By the time a 15-year-old sits the PISA test, their background knowledge and vocabulary will have a big impact on their performance. To comprehend a passage on conservation efforts in the Galapagos Islands, for example, they need to know the meaning of words such as “ecosystem”, “extinct”, “invasive species”, and “eradicate”.

Without this knowledge, they would flounder. And to do well across all the passages, they’ll need to know a lot of words – passages can be on topics as diverse as the civilisation collapse on Easter Island to the benefits of drinking cows’ milk.

These might seem like esoteric topics, but they reflect the vast range of words and issues a well-educated adult might encounter reading the newspaper, collaborating with colleagues, or engaging with strangers.

The best way to prepare young people for the reading challenges they will face in the real world is to teach them using knowledge-rich and well-sequenced curriculum materials, from Prep to Year 12.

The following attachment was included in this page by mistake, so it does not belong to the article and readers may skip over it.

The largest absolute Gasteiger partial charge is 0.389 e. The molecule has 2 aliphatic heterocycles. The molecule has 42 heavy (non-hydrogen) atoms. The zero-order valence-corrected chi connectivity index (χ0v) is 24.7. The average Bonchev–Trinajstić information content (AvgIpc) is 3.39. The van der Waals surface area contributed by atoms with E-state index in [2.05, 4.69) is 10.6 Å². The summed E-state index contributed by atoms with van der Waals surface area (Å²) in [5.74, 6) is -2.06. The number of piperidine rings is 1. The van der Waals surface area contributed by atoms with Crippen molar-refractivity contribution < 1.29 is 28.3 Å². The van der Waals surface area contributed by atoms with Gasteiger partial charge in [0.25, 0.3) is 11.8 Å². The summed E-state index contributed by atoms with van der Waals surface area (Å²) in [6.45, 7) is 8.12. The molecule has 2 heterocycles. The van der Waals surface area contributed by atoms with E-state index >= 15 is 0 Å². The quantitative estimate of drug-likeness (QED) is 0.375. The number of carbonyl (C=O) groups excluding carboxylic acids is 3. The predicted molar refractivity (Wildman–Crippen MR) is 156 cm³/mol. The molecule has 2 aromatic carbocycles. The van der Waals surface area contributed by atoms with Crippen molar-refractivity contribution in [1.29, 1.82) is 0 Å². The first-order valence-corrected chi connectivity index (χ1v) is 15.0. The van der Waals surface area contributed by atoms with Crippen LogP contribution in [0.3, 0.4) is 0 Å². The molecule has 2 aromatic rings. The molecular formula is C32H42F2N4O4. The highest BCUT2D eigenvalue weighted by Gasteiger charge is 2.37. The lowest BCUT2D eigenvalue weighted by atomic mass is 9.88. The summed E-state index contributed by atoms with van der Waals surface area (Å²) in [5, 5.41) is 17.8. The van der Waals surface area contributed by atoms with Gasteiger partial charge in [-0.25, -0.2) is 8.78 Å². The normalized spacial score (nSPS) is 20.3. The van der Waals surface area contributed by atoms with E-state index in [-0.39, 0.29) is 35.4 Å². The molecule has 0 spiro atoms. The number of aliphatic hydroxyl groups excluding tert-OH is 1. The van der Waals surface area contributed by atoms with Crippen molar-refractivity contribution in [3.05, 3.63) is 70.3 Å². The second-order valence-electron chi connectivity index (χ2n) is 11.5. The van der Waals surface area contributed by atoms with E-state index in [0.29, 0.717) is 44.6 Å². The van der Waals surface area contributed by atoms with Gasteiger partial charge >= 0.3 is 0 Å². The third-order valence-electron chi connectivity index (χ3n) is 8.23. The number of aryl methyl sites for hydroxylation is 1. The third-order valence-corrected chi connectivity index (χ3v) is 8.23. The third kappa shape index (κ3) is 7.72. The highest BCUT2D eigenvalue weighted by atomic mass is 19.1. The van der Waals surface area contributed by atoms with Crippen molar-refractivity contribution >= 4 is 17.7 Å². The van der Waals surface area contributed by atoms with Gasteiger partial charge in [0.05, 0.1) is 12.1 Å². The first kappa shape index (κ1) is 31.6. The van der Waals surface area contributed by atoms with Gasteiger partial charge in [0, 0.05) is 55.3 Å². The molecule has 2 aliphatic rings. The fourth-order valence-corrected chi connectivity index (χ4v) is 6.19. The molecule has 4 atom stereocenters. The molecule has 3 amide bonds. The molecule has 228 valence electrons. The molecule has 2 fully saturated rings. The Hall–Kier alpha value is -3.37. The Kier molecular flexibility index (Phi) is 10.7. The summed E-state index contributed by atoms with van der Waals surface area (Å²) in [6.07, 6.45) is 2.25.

But Australia still largely leaves this to chance.

The Australian Curriculum is surprisingly vague about the specific content teachers must cover. For example, the Year 6 Geography curriculum says students should understand ‘Australia’s interconnections with other countries and how these change people and places.’ The specific detail of what knowledge students should learn – what kind of interconnections, with what countries, what changes, and in what depth – is left for the teacher to decide. As a result, we end up with a lesson lottery: some teachers and students cover a lot while others do not.